perry: The Freedom Caucus is now promising to make December bloody.
That’s the Freedom Caucus spokesperson.
hilary.krieger: It could make Trump’s life easier. He might start seeing the caucus as enemies and no longer try to placate them. Then he can make alliances with people who are willing to compromise and do stuff.
natesilver: Can someone explain to me why the Democrats wanted to push things to December? What does that get them?
It looks like Sasse is being sassy, BTW.
harry: Yeah, I’m sure Sasse being against this will change Trump’s mind.
The Dems, I think, assume that Republicans will need their votes for a continuing resolution to fund the government and to raise the debt ceiling. With those now coming up in December, they can make a DREAM Act push then.
Every Freedom Caucus “no” on the debt ceiling and government funding increases Democratic leverage.
I doubt this will lead to the GOP caving on the DREAM Act without some other border concessions, but that’s the play, I think.
hilary.krieger: If Democrats were also looking to use the debt ceiling as leverage on other issues, doing so with Harvey aid in the mix makes them look bad. Safer for them to use it as a lever in December.
natesilver: What if they shut down the government just before Christmas and there’s no Santa Tracker!
harry: I think Hilary is right. Also, where is the Hanukkah Harry tracker?
micah: So Democrats would use the debt ceiling/government funding to get a DACA-like law?
Is that the prize they’re focused on?
perry: That’s how they could use that leverage, yes. The same coalition that would back the continuing resolution/debt ceiling would be for DACA: Lindsey Graham-style Republicans and Democrats.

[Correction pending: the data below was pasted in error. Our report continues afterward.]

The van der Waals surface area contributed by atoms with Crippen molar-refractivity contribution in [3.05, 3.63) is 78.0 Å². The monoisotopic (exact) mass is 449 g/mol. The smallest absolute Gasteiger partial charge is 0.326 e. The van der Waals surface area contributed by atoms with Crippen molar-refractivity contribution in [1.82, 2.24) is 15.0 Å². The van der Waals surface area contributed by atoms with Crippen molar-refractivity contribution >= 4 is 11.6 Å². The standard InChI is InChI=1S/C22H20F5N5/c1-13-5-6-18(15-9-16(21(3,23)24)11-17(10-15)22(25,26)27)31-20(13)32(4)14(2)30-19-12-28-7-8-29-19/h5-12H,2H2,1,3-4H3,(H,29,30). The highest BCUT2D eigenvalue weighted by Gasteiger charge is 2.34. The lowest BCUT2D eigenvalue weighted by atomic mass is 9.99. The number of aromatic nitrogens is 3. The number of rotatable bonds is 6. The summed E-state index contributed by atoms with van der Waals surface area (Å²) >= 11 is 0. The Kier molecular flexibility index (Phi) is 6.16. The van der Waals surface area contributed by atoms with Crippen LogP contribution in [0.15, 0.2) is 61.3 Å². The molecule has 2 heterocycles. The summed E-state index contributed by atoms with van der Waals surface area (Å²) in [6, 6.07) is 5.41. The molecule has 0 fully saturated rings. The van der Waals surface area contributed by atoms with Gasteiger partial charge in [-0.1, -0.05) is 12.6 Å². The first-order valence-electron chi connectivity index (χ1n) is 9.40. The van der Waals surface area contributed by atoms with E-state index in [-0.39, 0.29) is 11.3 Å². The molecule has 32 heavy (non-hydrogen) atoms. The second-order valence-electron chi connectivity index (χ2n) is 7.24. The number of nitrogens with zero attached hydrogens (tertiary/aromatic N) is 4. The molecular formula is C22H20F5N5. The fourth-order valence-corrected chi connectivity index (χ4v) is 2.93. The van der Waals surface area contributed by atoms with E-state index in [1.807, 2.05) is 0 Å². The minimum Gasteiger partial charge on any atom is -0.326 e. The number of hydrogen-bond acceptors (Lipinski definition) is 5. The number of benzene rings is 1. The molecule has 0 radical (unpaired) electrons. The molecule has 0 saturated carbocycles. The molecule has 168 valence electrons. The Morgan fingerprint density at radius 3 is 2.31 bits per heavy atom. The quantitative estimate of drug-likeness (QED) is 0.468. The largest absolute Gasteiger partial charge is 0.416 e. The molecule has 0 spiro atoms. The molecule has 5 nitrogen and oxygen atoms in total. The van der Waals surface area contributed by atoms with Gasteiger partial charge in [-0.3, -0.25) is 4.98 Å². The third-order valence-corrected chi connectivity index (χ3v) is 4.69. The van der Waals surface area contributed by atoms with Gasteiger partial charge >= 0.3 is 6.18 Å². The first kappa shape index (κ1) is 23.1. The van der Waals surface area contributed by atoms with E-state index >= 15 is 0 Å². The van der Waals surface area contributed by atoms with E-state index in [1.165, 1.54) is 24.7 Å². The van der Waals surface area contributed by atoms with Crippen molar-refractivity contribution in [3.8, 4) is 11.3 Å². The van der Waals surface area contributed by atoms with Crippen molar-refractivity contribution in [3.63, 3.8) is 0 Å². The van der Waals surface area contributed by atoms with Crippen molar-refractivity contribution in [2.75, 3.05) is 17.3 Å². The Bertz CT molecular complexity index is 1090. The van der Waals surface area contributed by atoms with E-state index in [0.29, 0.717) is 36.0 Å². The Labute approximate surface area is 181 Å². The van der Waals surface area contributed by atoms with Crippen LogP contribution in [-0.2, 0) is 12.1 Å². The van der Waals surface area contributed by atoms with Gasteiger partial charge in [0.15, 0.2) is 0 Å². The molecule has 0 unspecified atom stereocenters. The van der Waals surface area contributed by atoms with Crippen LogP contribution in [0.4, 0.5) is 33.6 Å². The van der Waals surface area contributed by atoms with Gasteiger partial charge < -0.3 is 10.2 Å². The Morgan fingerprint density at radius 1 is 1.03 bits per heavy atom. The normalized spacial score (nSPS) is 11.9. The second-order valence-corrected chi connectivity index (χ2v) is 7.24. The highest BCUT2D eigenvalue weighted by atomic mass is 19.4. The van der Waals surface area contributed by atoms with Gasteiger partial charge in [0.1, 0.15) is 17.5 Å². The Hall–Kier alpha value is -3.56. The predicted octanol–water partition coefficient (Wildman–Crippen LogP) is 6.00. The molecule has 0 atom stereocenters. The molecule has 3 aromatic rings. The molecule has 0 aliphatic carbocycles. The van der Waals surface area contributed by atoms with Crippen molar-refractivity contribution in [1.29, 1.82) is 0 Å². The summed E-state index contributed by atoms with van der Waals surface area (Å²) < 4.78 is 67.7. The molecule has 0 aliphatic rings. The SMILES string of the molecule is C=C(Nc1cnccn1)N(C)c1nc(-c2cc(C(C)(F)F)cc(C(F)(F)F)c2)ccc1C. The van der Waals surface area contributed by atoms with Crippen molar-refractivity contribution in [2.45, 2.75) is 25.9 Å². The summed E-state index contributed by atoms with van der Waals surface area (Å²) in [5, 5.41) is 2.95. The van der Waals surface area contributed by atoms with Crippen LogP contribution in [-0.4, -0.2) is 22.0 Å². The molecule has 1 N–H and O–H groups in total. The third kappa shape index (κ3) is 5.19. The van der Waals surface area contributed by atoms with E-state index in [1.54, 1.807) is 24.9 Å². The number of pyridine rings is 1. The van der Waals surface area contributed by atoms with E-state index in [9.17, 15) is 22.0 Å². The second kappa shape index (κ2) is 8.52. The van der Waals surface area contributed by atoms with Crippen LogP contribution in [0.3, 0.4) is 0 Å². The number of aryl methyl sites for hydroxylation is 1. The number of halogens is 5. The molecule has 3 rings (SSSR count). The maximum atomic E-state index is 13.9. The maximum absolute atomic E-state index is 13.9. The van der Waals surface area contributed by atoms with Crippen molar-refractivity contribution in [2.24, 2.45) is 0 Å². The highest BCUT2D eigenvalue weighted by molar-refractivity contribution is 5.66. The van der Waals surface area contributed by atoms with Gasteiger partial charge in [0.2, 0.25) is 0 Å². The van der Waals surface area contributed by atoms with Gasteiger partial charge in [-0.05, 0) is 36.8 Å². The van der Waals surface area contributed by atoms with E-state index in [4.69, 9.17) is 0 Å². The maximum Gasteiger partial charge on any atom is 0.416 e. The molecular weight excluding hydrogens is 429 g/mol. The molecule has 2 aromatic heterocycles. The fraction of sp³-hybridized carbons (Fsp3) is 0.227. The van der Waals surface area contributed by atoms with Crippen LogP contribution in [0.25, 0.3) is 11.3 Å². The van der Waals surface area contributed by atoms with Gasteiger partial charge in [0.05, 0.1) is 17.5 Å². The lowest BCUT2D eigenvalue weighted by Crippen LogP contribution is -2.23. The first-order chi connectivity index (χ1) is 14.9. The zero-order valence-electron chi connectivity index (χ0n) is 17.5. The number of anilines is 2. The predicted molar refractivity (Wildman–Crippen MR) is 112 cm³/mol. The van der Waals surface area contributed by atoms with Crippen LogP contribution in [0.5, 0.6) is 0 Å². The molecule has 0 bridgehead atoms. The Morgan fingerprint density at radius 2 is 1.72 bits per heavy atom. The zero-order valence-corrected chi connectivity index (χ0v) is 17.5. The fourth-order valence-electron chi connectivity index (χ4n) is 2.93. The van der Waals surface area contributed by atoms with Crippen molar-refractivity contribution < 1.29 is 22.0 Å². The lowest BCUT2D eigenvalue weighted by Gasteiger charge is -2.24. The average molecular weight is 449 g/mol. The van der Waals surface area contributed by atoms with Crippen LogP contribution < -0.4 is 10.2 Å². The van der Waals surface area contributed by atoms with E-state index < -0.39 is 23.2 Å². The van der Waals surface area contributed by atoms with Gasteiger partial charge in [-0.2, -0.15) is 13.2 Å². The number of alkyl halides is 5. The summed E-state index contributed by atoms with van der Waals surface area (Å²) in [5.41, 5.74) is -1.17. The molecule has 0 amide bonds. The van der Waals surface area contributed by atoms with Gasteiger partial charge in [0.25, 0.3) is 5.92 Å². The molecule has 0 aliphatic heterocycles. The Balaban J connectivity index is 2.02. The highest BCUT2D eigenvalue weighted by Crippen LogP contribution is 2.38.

I’m not predicting that, but it would make the most sense as a strategy.
hilary.krieger: I’m not sure “sense” and “strategy” are allowed in the same sentence these days!
micah: OK, we gotta start to wrap. Final thoughts?
perry: Trump did something odd today in breaking with GOP leaders on all this fiscal stuff. I do not think this will be a harbinger of things to come. Trump does weird things. He was for, against and for DACA in a 15-hour span on Tuesday. I have no idea if he has embarked on a new strategy of working with Democrats or will be mocking Pelosi and Schumer by tomorrow morning.
hilary.krieger: What Perry said.
That could lead to him doing this again if he thinks it works, as a matter of happenstance rather than strategy.
micah: I’ll answer on Nate’s behalf: P***T!!!
harry: Trump tends to revert to form. That’s what I would bet on regardless of any individual action he takes.
natesilver: But what does reversion to form mean on this issue? He’s never had a particularly good relationship with McConnell and Ryan. This will make it worse. It’ll probably be a little while before we learn what the consequences of that are. But in my view, it’s liable to make them less likely to roll over for him in December.
harry: I’m essentially saying that even if you think Trump did something unusual on Wednesday, expect that he’ll just be his usual self from then on. Trump can do a strange or unexpected thing from time to time. But he is who he is.